Monthly Archives: August 2019

Despite increases in the number of training posts and a decline in unfilled places, the latest figures show that the rate of GPs leaving the profession continues to outpace the numbers being recruited. Caring cannot be done by machines.

Part of the reason is poor manpower planning, with a disproportionate female workforce, and not enough graduate places, and part is the demographics of old age, Part is due to technology advancing faster than any states ability to pay. Part is due to the short termism of the FTTP (First past the post) electoral system which rarely commits longer than  4 years money, part is due to managers moving on in their jobs usually 2 years) well before the perverse results of their changes is evident, partly due to lack of staff feedback on the system, part due to the public being uncomfortable with looking at death and old age. But the most important (rules of the game) is the lack of leadership and truthfulness from our politicians. This has led to a change in the “Shape of the Job“, early retirement, emigration stress and part time work choices We cannot have Everything for everyone for ever… but we have to have enough staff. Caring cannot be done by machines. The recruitment crisis has been coming for years and there is no quick fix.

Rosie Taylor on 30th August 2019 reports: Pensions and paperwork lead to 1,000 GP partners quitting

The pensions crisis and high workloads are partly to blame for 1,000 general practice partners leaving the NHS in the year since June last year.

The figures from NHS Digital are equivalent to about one in 20 partners — doctors based permanently at a practice that they run. The GPs blamed “overly burdensome admin”, pressured working conditions and the strict new pension rules that disproportionately penalise senior NHS staff.

Overall, the number of fully qualified GPs working in England, including locums, fell by 576 (2 per cent) in the year to June this year. The number of GP partners fell by 5.3 per cent (1,035) to 18,511.

The decline in GP partners is particularly likely to affect patients who want to see the same doctor, instead of a different one each time they visit their surgery. An NHS survey of 770,000 patients has revealed that in the first few months of this year less than half of patients were able to see their preferred doctor when they wanted to.

The doctors’ pensions crisis has been triggered by changes to tax rules that mean anybody earning about £110,000 faces a limit on how much they can pay into their pension each year.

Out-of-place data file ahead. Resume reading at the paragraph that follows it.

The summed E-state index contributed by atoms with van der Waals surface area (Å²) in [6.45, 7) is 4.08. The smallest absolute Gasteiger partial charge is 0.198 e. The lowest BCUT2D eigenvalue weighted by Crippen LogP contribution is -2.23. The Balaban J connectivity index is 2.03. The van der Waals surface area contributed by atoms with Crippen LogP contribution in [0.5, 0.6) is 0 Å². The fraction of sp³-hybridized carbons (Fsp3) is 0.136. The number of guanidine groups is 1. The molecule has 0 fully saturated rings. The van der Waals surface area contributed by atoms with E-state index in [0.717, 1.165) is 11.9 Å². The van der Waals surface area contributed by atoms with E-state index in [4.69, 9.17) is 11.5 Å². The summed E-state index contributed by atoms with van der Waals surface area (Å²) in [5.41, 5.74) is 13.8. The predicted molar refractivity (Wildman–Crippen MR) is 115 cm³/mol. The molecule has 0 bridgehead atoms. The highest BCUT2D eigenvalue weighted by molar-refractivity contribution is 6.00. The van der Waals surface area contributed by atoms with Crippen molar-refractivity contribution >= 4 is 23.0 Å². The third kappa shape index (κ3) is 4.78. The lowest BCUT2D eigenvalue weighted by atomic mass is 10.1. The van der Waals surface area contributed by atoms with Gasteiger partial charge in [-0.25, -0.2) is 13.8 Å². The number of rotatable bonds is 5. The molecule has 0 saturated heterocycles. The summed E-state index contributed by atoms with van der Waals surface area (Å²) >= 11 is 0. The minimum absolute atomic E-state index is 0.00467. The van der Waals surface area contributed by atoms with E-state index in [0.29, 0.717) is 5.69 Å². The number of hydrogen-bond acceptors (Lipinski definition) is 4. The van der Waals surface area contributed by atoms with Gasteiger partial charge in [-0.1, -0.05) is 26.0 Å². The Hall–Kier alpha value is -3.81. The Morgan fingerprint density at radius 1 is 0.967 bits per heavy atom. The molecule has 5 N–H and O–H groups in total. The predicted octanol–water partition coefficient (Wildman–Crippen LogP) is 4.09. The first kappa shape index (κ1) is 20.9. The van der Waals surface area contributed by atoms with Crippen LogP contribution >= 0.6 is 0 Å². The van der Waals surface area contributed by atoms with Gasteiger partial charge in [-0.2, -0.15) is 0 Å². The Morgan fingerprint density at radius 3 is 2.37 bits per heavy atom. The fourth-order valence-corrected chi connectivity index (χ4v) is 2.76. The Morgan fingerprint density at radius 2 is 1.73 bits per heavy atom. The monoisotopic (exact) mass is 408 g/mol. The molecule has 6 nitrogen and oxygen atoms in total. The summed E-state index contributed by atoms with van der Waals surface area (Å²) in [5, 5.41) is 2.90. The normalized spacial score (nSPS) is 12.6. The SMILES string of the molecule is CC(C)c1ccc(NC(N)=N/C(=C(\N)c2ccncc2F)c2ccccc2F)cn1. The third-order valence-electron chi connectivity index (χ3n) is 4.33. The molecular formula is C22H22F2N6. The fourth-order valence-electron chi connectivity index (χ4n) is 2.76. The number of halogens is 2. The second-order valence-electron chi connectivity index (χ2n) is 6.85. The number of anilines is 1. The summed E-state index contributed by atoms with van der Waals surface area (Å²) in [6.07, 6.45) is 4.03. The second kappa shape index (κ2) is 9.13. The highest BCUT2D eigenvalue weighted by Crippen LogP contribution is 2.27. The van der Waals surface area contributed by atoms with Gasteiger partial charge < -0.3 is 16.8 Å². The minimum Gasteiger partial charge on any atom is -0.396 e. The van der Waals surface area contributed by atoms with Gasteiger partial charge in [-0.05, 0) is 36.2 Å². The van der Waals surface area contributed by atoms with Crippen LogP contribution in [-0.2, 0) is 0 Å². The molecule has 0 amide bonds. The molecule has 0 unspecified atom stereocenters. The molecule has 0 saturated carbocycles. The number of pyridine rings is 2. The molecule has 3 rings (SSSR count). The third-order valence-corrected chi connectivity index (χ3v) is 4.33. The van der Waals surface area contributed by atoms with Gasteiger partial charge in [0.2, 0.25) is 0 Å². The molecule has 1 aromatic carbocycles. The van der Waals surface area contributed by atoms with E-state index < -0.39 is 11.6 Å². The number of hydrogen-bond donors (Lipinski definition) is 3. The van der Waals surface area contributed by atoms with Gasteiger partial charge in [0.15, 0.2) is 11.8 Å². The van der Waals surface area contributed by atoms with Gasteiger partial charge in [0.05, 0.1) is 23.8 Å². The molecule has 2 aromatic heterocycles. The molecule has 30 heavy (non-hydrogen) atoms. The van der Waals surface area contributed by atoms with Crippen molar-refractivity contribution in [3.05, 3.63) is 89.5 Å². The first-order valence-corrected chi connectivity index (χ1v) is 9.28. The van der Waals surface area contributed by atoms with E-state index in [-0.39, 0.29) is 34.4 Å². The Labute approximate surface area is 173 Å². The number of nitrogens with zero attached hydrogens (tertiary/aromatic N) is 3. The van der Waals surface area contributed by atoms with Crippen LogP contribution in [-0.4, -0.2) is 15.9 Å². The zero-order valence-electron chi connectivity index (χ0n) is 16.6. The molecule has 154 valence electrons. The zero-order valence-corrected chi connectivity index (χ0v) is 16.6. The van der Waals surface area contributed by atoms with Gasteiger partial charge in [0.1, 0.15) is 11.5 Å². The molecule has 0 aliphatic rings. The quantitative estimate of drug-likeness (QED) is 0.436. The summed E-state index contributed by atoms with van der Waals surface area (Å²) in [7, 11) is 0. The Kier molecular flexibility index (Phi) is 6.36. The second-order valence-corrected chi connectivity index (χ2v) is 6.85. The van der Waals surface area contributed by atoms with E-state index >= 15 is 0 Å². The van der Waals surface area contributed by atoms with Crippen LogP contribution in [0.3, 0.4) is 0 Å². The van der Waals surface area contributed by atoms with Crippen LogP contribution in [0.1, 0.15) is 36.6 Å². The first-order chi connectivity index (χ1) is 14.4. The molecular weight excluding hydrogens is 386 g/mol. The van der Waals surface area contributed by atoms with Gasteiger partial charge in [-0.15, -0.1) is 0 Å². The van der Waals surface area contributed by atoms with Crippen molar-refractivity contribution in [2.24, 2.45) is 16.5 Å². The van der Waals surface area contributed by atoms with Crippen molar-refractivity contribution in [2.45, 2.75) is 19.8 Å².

The changes disproportionately affect GPs and hospital consultants because the complicated method by which income is calculated under the rules includes non-pensionable overtime shifts and estimated growth in the value of NHS pension pots.

Doctors say that this unfairly pushes many over the threshold and means that they are hit with large tax bills, with some doctors reporting that their bills are so high they are in effect having to pay to work.

About three quarters of GPs and consultants had cut or were planning to cut their hours to avoid being penalised under the pension rules, a survey of doctors by the British Medical Association (BMA) union found this month.

Krishna Kasaraneni, of the BMA GP committee, said: “These statistics are a stark illustration of the workforce crisis that continues to blight general practice. In the face of high workloads, punitive pension regulations and the overly burdensome admin that comes with running a practice, it is no surprise that the number of GPs, and in particular partners, is continuing to fall. This is despite repeated pledges from the government to boost numbers by thousands.”

In 2015 Jeremy Hunt, as the health secretary, promised to recruit 5,000 more GPs by 2020. But despite increases in the number of training posts and a decline in unfilled places, the latest figures show that the rate of GPs leaving the profession continues to outpace the numbers being recruited.

Martin Marshall, vice-chairman of the Royal College of GPs said: “The number of fully qualified GPs leaving the profession is concerning and reflects the harsh reality of what it’s like for family doctors working in NHS general practice, facing intense resource and workforce pressures on a daily basis.”

Professor Marshall added: “The number of full-time-equivalent, fully qualified GPs is falling and at a rising pace, so we desperately need to see more funding for the roll-out of retention schemes across the country, if we have any chance of turning this situation around.”

A Department of Health and Social Care official said: “GPs are the bedrock of the NHS and we’re backing them with an extra £4.5 billion a year by 2023-24. Last year a record 3,473 doctors were recruited into GP training and we’re funding 20,000 more staff in GP practices. We are also making it easier for GPs to better balance their pensions so they can spend more time with their patients, without facing significant tax bills.”

It’s the shape of the GP’s job that needs to change. The pharmacist will see you now: overstretched GPs get help…The fundamental ideology of the Health Services’ provision. Funding of this type admits 30 years’ manpower planning failure

There is no sustainable ideology – so leaders find their staff disengaged and that their job is impossible..

Martini GPs or Dead end jobs. The option is in the hands of politicians..

It was the best job in the world – for me 1979-2012 – but now there are not enough of us to cover the country

Just how paternal could the state become? Jobless New Zealanders reminded to brush their teeth